Coinbase Receives E-Money License from UK Financial Regulator
Coinbase is officially expanding digital money services in the U.K. and EU.
The U.K.'s Financial Conduct Authority granted Coinbase an e-money license, the company announced Wednesday. The license now enables the company the ability to provide payment services and issue digital cash alternatives, which can then be used to make card, internet or phone payments.
A Coinbase spokesperson clarified that e-money is different from cryptocurrencies. As such, the license comes with stringent regulations designed to protect customers, according to the press release.
To that end, Coinbase explained:
"We are committed to making sure customer funds are always secure and this update means that our e-money operations have safeguards and operational standards at par with other regulated financial institutions. An example of this is segregation of client funds, where all customer fiat balances will be separated from Coinbase's funds and kept in separate bank accounts."
Notably, the FCA license allows Coinbase to operate in 23 EU member nations, though it is unclear whether the upcoming U.K. exit from the EU will affect that.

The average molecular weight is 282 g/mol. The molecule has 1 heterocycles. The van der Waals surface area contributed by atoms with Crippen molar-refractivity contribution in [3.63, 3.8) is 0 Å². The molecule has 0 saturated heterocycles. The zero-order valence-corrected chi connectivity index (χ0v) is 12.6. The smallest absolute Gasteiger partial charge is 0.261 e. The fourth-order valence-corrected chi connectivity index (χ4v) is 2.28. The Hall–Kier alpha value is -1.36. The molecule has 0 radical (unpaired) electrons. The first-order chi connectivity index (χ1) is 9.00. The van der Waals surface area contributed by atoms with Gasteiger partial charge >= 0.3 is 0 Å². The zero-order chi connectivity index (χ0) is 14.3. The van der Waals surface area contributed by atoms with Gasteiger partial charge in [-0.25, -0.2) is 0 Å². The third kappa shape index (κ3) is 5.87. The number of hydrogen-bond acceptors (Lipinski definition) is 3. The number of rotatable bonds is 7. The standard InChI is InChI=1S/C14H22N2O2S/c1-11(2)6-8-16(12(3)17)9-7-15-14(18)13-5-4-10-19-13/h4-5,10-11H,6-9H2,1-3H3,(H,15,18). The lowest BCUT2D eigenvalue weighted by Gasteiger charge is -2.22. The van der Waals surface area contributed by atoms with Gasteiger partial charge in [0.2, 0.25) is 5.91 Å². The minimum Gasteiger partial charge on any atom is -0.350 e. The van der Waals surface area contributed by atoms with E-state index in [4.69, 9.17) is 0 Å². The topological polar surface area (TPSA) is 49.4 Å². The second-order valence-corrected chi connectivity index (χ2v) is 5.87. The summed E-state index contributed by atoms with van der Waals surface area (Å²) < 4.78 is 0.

The spokesperson said that Coinbase can trade within the union until the so-called "Brexit." If certain rules allowing the company to continue trading are not preserved, the company will have to suspend operations until a second license from a member state has been granted.
In addition to its new e-money license, Coinbase announced it was joining the U.K. Faster Payments Scheme, which aims to provide efficient bank transfers to residents. While Coinbase will launch a pilot to begin with, every U.K. customer should have access within the next few weeks, according to the release.
The push into the U.K. and EU are part of Coinbase's efforts to meet increasing demand in the European market. To that end, the company also plans to multiply its London team by a factor of eight.
London museum image via CoinDesk achieve